We need to start living with this virus before it wrecks even more young people’s lives, further devastates the economy and continues to pour fuel on the fire of the non-Covid health crisis.
Don’t get me wrong – flu is no joke. Familiarity has meant people assume it’s a runny nose or feeling under the weather, but it’s not.
A bad flu year produces a significant death toll. In the 2017/18 winter, 22,087 flu-associated deaths were recorded in England. The year before it was 15,047. These are over a few months only, so the daily death rate is very high. Those numbers could also be an underestimate as testing for flu is minuscule compared with our Covid effort.
September 22, 2021, The Washington Post published an article citing warnings from the Asthma and Allergy Foundation of America (AAFA),1 which triggered a frenzy of media articles warning against using nebulized hydrogen peroxide for respiratory viruses such as SARS-CoV-2.
…According to The Washington Post, the Great Reset front group known as the Center for Countering Digital Hate (CCDH) has identified me as the source and driver behind the trend to nebulize hydrogen peroxide as an antiviral prevention and treatment for respiratory viruses:7
…There’s just one really major problem with this suppression attempt, and that is that they’re assuming people aren’t following instructions. From the get-go, my instructions have been quite clear.
It is really important to dilute the hydrogen peroxide with saline to get a 0.1% solution, as indicated in the chart below; 99.9% of what you’re inhaling is literally harmless saline, not peroxide. As I’ll discuss further below, saline may even have distinct health benefits of its own. The Washington Post, to their credit, did include my response to their inquiry for this story:8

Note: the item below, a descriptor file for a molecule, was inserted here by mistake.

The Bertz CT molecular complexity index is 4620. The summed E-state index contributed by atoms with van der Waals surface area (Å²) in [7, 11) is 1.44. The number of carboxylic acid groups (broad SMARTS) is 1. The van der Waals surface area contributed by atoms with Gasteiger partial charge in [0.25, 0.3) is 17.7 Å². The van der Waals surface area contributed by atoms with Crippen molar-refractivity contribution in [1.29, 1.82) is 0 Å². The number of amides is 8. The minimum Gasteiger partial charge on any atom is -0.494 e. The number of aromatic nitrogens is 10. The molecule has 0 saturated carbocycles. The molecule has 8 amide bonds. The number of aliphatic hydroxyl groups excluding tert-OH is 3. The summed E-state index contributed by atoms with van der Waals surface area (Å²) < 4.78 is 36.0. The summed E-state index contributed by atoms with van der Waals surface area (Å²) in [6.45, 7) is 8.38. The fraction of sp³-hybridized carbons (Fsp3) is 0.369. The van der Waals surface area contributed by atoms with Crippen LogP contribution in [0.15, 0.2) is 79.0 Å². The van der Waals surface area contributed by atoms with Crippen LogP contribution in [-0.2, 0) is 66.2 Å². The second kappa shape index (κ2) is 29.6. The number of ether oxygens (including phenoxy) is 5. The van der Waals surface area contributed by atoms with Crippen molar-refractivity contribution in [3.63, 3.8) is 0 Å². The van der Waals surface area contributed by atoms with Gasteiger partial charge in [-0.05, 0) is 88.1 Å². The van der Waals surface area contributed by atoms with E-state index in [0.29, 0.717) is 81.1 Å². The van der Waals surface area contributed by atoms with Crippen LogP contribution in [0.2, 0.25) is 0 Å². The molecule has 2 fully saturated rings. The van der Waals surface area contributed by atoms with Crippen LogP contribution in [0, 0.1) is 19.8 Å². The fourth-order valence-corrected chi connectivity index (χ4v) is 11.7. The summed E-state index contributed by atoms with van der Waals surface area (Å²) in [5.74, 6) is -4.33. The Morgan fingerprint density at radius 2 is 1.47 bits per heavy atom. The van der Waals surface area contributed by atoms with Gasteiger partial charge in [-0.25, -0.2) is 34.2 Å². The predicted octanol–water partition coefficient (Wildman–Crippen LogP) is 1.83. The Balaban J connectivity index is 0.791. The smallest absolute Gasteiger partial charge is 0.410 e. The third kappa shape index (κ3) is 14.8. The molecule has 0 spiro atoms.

The concern that SARS-CoV-2 could be spread by people without symptoms originally came from a single case report. It was alleged that an asymptomatic woman from China had spread the virus to 16 other contacts in Germany. Later reports showed that, at the time of contact, this woman was taking medication for flu-like symptoms, invalidating the evidence provided for the theory of asymptomatic transmission. As with other common respiratory viruses, SARS-CoV-2 spreads by being exhaled, coughed or sneezed into the air. The largest droplets fall quickly and settle on the ground whilst the most lightweight particles, known as aerosols, may remain suspended in the air for days. Once the virus is present in the environment, it spreads by finding its way into the respiratory tract of new hosts in a large enough quantity (known as the ‘viral load’ or ‘infectious dose’) to infect them. The theory of fomite transmission (touching contaminated surfaces and then touching the face) is not supported by scientific evidence.
…In asymptomatic individuals, the viral load is typically very low and the infectious period is also short in duration. They may still exhale virus particles, which another person may encounter. However, the overall likelihood of transmitting the disease to others is negligible. Thus asymptomatic cases are not the major drivers of epidemics. As Dr Anthony Fauci of the US National Institute of Allergy and Infectious Diseases stated in March 2020: ‘In all the history of respiratory-borne viruses of any type, asymptomatic transmission has never been the driver of outbreaks. The driver of outbreaks is always a symptomatic person.’
SARS-Cov-2 is a more stable virus than influenza. Trillions of replications have thrown up a handful of variants of concern, clustering around a small set of mutations. These variants are worth monitoring but the vaccines effectively prevent them causing serious illness. There is a theoretical risk of a more dangerous variant but it does not seem more likely than a shift in the influenza virus. If it were to occur, we could now manage it with short-term measures and rapid vaccine modification.
…Vaccination protects the vaccinated. It helps protect others but it means that we take no greater risk in the autumn of 2020 than in the autumn of 2019. Interventions should be proportionate to that – which means that most cannot be justified.
Some are worth retaining, like improved hygiene in public places or greater readiness to stay at home with respiratory symptoms. It is probably a good idea to invest further in the search for effective antiviral therapies. Promoting better population health through diet and exercise is always a good thing. But it is time for a bonfire of face masks and the despatch of lateral flow tests to landfill.